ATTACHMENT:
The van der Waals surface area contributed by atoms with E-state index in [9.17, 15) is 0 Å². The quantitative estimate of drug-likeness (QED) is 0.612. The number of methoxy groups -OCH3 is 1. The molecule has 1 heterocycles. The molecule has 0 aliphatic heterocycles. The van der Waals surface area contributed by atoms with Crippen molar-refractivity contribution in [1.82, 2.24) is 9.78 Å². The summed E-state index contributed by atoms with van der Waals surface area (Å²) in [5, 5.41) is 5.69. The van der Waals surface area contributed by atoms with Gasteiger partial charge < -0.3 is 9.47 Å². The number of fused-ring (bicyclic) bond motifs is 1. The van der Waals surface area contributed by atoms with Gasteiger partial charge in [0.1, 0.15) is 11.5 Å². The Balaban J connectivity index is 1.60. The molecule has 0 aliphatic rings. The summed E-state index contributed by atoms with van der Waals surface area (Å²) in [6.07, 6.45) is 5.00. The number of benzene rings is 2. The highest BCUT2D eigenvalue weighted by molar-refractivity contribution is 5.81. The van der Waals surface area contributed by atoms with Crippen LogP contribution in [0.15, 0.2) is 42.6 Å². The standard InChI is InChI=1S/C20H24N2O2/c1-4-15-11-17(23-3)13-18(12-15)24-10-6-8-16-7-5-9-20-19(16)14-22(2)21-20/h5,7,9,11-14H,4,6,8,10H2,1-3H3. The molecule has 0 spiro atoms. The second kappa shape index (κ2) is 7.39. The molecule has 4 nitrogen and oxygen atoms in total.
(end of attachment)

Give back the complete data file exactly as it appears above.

The van der Waals surface area contributed by atoms with E-state index in [9.17, 15) is 0 Å². The quantitative estimate of drug-likeness (QED) is 0.612. The number of methoxy groups -OCH3 is 1. The molecule has 1 heterocycles. The molecule has 0 aliphatic heterocycles. The van der Waals surface area contributed by atoms with Crippen molar-refractivity contribution in [1.82, 2.24) is 9.78 Å². The summed E-state index contributed by atoms with van der Waals surface area (Å²) in [5, 5.41) is 5.69. The van der Waals surface area contributed by atoms with Gasteiger partial charge < -0.3 is 9.47 Å². The number of fused-ring (bicyclic) bond motifs is 1. The van der Waals surface area contributed by atoms with Gasteiger partial charge in [0.1, 0.15) is 11.5 Å². The Balaban J connectivity index is 1.60. The molecule has 0 aliphatic rings. The summed E-state index contributed by atoms with van der Waals surface area (Å²) in [6.07, 6.45) is 5.00. The number of benzene rings is 2. The highest BCUT2D eigenvalue weighted by molar-refractivity contribution is 5.81. The van der Waals surface area contributed by atoms with Crippen LogP contribution in [0.15, 0.2) is 42.6 Å². The standard InChI is InChI=1S/C20H24N2O2/c1-4-15-11-17(23-3)13-18(12-15)24-10-6-8-16-7-5-9-20-19(16)14-22(2)21-20/h5,7,9,11-14H,4,6,8,10H2,1-3H3. The molecule has 0 spiro atoms. The second kappa shape index (κ2) is 7.39. The molecule has 4 nitrogen and oxygen atoms in total.